wasn't there, he didn't show up, and the promoter of the concert was a man
named Bob Reisner, who had seen me around town playing drums. He said, `Paul,
Arthur Taylor didn't show up, man. If you want to go home and get your drums
you can play with Monk.' So I ran home, got my drums, came back and played
with Monk that night. And Thelonious paid me $10. I was thrilled to death.
But I didn't know the music that well, so I just, you know, gritted my teeth
and did the best I could.

The next time I played with him was in 1960 in Boston; I played for a week.
But I really didn't know that music. So you say what did I learn? I learned
how to really listen and try to do my best to keep the time, to not get lost,
to do the best that I could and to really listen to the music and try to learn
from it.

GROSS: Did he give you any advice?


GROSS: No suggestions of what he wanted from you?

Mr. MOTIAN: No. He didn't say much. One time I did say--we came off the
stage after one of the songs, and one of the sets. I said to Thelonious, I
said, `Gee, you know. I'm sorry. I think maybe I might have--I might have
rushed the tempo on one of those tunes.' He said to me, `If I hit you upside
your head, you won't rush.' So I paid attention to that. I was very careful
after that.


Mr. MOTIAN: No, he didn't say much.

GROSS: Well, this--this is...

Mr. MOTIAN: But one time he did get up and dance when we were playing, so I
thought that I did OK.

GROSS: Did he dance like an--like a--spinning around?

Mr. MOTIAN: Yeah. Yeah, you know, like how you've--I'm sure you have seen
him do that...

GROSS: And...

Mr. MOTIAN: ...most people have seen him do it.

GROSS: Yeah. Yeah.

Mr. MOTIAN: So that meant--to me that meant that the music was happening, he
was enjoying it, and I was doing OK. That made me feel good.

GROSS: OK. Well, this is the Monk composition "Evidence" on Paul Motian's
CD, which is called "Garden of Eden."

(Soundbite from "Evidence")

GROSS: That's drummer Paul Motian from his CD "Garden of Eden," and that was
Thelonious Monk's composition "Evidence."

Let me ask you about your formative years. When you were young--I guess this
is maybe when you were in your teens...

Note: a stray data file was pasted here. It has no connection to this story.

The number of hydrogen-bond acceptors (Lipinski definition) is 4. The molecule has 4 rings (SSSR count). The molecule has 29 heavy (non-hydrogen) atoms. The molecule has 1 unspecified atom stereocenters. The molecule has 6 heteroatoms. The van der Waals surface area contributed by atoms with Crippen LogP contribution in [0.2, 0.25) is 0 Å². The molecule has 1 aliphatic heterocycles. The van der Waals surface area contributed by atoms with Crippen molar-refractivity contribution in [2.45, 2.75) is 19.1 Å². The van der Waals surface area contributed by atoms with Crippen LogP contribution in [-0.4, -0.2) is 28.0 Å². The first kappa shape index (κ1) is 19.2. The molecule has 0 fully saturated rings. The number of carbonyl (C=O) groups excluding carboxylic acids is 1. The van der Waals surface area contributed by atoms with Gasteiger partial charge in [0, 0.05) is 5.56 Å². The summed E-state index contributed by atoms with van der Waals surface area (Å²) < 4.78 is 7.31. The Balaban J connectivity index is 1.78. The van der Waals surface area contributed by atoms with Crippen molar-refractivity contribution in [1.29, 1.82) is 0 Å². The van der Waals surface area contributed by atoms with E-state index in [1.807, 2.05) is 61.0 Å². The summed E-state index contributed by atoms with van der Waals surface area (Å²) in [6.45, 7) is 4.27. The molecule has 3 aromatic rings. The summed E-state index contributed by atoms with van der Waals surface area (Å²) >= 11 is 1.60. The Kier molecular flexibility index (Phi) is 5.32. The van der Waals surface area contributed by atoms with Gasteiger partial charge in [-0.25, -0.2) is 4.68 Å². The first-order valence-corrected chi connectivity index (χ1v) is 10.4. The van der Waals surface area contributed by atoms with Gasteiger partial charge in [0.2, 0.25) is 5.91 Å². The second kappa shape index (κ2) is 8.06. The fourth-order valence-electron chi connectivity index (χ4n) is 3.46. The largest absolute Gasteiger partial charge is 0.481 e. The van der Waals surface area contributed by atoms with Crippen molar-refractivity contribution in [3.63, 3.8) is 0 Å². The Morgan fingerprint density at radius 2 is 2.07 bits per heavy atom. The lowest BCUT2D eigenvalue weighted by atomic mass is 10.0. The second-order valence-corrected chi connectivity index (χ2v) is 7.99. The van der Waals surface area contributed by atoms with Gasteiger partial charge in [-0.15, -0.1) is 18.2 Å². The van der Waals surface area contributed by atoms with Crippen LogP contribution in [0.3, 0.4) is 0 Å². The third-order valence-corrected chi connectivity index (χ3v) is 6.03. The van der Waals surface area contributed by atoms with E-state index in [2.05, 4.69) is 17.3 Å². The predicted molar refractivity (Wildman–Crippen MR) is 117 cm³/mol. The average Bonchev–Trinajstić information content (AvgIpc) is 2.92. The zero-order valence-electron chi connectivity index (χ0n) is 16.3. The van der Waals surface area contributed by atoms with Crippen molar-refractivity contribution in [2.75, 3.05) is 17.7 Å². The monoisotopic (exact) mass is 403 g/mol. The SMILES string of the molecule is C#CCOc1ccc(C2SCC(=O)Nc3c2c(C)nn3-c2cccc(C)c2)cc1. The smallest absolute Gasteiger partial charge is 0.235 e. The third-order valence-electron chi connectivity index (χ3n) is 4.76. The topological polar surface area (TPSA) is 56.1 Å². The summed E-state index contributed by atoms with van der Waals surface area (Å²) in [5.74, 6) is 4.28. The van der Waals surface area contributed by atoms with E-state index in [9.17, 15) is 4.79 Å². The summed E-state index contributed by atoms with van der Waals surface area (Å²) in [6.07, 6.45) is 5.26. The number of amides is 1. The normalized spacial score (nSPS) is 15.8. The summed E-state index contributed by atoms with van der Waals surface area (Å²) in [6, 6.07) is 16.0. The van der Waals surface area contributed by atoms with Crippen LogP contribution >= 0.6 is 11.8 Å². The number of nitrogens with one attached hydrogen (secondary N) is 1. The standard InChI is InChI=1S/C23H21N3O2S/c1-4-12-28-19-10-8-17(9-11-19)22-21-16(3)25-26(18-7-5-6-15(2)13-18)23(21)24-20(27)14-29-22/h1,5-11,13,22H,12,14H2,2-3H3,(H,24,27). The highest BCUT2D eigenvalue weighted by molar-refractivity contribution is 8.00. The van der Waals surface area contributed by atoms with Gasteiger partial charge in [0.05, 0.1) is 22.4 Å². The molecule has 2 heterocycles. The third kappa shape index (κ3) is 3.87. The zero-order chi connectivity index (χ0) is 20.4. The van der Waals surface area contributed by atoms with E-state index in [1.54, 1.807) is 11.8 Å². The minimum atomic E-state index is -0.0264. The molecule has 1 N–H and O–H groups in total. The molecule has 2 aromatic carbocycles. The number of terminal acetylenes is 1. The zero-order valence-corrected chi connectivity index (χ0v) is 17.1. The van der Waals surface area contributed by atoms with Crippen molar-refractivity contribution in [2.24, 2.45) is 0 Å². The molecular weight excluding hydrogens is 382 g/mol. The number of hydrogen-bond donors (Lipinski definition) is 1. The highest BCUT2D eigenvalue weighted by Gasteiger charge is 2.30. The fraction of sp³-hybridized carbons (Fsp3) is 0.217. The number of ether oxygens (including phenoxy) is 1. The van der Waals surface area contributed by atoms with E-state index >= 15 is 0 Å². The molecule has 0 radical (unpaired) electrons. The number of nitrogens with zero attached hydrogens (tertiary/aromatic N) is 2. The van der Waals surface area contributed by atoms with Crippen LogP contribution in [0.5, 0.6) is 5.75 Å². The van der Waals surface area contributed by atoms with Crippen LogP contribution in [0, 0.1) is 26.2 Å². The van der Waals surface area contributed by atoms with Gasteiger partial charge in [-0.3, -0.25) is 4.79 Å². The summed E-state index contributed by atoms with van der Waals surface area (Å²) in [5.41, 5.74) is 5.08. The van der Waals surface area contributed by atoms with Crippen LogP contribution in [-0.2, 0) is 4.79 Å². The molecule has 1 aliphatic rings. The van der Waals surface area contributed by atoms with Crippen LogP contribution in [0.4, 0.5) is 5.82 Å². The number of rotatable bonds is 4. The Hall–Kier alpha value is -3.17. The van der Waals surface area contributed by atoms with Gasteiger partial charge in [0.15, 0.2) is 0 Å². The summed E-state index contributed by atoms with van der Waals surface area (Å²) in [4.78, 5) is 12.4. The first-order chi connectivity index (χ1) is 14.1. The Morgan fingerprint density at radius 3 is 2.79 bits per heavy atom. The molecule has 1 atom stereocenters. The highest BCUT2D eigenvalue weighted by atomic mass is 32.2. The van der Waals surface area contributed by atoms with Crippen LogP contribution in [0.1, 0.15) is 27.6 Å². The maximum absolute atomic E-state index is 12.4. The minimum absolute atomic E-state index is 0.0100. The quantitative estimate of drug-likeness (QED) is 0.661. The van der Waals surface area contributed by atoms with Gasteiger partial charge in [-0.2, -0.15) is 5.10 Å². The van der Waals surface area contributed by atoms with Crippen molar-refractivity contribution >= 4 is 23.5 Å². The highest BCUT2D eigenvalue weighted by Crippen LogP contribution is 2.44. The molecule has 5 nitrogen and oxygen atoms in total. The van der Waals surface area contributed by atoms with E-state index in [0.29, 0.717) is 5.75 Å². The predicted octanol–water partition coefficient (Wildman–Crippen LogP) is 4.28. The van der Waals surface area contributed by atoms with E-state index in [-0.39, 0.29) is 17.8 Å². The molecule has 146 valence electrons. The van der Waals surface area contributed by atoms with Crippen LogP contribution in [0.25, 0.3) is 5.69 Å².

Mr. MOTIAN: Mm-hmm.

GROSS: ...that you studied with Bill Gladstone, who was the Radio City Music
Hall percussionist.

Mr. MOTIAN: Bill, right. Yeah. Mm-hmm.

GROSS: How old were you? Teens?

Mr. MOTIAN: No, it was later.

GROSS: Twenties?

Mr. MOTIAN: Yeah. Early 20s.

GROSS: So--what--I read that he was famous, but what was he famous for? What
was his thing?

Mr. MOTIAN: He had a system of playing where he used his fingers almost more
or as much as he used his arms and his wrists and his hands. He could do
amazing things. Just hardly--I mean, if you watched him play, you'd think
that he was hardly moving. He's just playing with his fingers. I mean,
controlling the drumsticks with his fingers and playing incredible stuff, like
really strong, powerful strokes. I mean, he was something else. He had that
system, he had developed it. I mean, it was pretty hard for others to adapt
to that system. Shelly Manne studied with him, too. He was sort of--I think
he kind of copped that style somehow, but it was hard. I mean, the principle
was like, if you're bouncing a ball, the closer you get to the floor with the
ball, the less you're moving your hand. And that was the principle of his
thing, with just using his fingers.

GROSS: So did you learn how to do that?

Mr. MOTIAN: I tried. But I never could do it as well as he.

GROSS: Now, did he play it like a showbiz type of drumming?

Mr. MOTIAN: Sure. I mean, he was the drummer at the Radio City Music Hall
for, I don't know, lots of years, maybe 10, 15, 20 years or so.

GROSS: Mm-hmm.